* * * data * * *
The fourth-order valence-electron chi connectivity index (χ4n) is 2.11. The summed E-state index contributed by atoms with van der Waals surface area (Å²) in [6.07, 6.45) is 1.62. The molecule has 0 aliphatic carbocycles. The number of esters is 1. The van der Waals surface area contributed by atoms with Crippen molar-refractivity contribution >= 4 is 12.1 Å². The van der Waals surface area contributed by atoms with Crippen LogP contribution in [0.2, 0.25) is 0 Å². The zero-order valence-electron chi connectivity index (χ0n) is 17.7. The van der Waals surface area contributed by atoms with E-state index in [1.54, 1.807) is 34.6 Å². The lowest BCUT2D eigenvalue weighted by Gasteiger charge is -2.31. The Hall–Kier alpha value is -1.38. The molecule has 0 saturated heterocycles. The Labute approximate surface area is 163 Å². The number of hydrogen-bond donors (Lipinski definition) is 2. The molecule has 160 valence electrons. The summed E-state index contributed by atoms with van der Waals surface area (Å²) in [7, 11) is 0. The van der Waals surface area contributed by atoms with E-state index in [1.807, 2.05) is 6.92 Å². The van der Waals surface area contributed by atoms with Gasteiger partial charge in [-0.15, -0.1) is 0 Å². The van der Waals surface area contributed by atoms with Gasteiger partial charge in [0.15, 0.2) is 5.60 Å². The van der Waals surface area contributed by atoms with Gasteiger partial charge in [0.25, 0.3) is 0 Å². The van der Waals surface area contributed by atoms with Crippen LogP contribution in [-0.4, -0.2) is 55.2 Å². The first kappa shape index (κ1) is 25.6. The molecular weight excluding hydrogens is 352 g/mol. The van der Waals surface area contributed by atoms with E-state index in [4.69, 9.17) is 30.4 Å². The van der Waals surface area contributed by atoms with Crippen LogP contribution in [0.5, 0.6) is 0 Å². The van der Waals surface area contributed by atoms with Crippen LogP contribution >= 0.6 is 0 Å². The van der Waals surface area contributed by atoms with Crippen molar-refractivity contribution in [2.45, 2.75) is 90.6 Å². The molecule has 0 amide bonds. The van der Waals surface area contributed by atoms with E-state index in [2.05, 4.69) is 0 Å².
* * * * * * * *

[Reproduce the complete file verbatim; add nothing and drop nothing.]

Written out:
The fourth-order valence-electron chi connectivity index (χ4n) is 2.11. The summed E-state index contributed by atoms with van der Waals surface area (Å²) in [6.07, 6.45) is 1.62. The molecule has 0 aliphatic carbocycles. The number of esters is 1. The van der Waals surface area contributed by atoms with Crippen molar-refractivity contribution >= 4 is 12.1 Å². The van der Waals surface area contributed by atoms with Crippen LogP contribution in [0.2, 0.25) is 0 Å². The zero-order valence-electron chi connectivity index (χ0n) is 17.7. The van der Waals surface area contributed by atoms with E-state index in [1.54, 1.807) is 34.6 Å². The lowest BCUT2D eigenvalue weighted by Gasteiger charge is -2.31. The Hall–Kier alpha value is -1.38. The molecule has 0 saturated heterocycles. The Labute approximate surface area is 163 Å². The number of hydrogen-bond donors (Lipinski definition) is 2. The molecule has 160 valence electrons. The summed E-state index contributed by atoms with van der Waals surface area (Å²) in [7, 11) is 0. The van der Waals surface area contributed by atoms with E-state index in [1.807, 2.05) is 6.92 Å². The van der Waals surface area contributed by atoms with Gasteiger partial charge in [-0.15, -0.1) is 0 Å². The van der Waals surface area contributed by atoms with Gasteiger partial charge in [0.15, 0.2) is 5.60 Å². The van der Waals surface area contributed by atoms with Gasteiger partial charge in [0.25, 0.3) is 0 Å². The van der Waals surface area contributed by atoms with Crippen LogP contribution in [-0.4, -0.2) is 55.2 Å². The first kappa shape index (κ1) is 25.6. The molecular weight excluding hydrogens is 352 g/mol. The van der Waals surface area contributed by atoms with E-state index in [4.69, 9.17) is 30.4 Å². The van der Waals surface area contributed by atoms with Crippen LogP contribution in [0.5, 0.6) is 0 Å². The van der Waals surface area contributed by atoms with Crippen LogP contribution >= 0.6 is 0 Å². The van der Waals surface area contributed by atoms with Crippen molar-refractivity contribution in [2.45, 2.75) is 90.6 Å². The molecule has 0 amide bonds. The van der Waals surface area contributed by atoms with E-state index in [2.05, 4.69) is 0 Å².